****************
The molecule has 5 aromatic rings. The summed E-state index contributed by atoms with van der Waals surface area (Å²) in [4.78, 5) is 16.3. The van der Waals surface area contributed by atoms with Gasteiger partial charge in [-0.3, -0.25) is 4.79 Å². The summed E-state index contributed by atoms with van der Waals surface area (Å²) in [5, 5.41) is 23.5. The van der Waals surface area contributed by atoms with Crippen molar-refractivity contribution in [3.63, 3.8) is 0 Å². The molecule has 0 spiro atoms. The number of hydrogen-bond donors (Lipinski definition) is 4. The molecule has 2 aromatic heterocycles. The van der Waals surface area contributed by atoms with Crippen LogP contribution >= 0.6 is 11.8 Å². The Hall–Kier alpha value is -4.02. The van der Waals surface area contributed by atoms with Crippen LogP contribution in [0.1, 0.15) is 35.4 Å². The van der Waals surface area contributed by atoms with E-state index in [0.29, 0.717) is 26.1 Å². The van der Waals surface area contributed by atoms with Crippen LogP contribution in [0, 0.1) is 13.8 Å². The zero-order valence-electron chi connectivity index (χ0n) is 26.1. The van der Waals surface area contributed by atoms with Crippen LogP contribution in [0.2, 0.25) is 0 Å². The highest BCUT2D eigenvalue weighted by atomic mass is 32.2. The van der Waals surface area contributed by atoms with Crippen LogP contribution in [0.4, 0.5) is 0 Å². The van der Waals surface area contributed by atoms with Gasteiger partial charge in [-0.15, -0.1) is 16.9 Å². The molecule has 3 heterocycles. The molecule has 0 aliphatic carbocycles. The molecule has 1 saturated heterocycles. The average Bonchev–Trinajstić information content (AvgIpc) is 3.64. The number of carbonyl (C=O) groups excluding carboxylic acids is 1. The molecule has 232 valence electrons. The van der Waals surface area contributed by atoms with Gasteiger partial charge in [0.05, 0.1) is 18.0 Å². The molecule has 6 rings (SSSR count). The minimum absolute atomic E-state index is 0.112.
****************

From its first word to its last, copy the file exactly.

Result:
The molecule has 5 aromatic rings. The summed E-state index contributed by atoms with van der Waals surface area (Å²) in [4.78, 5) is 16.3. The van der Waals surface area contributed by atoms with Gasteiger partial charge in [-0.3, -0.25) is 4.79 Å². The summed E-state index contributed by atoms with van der Waals surface area (Å²) in [5, 5.41) is 23.5. The van der Waals surface area contributed by atoms with Crippen molar-refractivity contribution in [3.63, 3.8) is 0 Å². The molecule has 0 spiro atoms. The number of hydrogen-bond donors (Lipinski definition) is 4. The molecule has 2 aromatic heterocycles. The van der Waals surface area contributed by atoms with Crippen LogP contribution >= 0.6 is 11.8 Å². The Hall–Kier alpha value is -4.02. The van der Waals surface area contributed by atoms with Crippen LogP contribution in [0.1, 0.15) is 35.4 Å². The van der Waals surface area contributed by atoms with E-state index in [0.29, 0.717) is 26.1 Å². The van der Waals surface area contributed by atoms with Crippen LogP contribution in [0, 0.1) is 13.8 Å². The zero-order valence-electron chi connectivity index (χ0n) is 26.1. The van der Waals surface area contributed by atoms with Crippen LogP contribution in [0.2, 0.25) is 0 Å². The highest BCUT2D eigenvalue weighted by atomic mass is 32.2. The van der Waals surface area contributed by atoms with Crippen LogP contribution in [0.4, 0.5) is 0 Å². The van der Waals surface area contributed by atoms with Gasteiger partial charge in [-0.15, -0.1) is 16.9 Å². The molecule has 3 heterocycles. The molecule has 0 aliphatic carbocycles. The molecule has 1 saturated heterocycles. The average Bonchev–Trinajstić information content (AvgIpc) is 3.64. The number of carbonyl (C=O) groups excluding carboxylic acids is 1. The molecule has 232 valence electrons. The van der Waals surface area contributed by atoms with Gasteiger partial charge in [0.05, 0.1) is 18.0 Å². The molecule has 6 rings (SSSR count). The minimum absolute atomic E-state index is 0.112.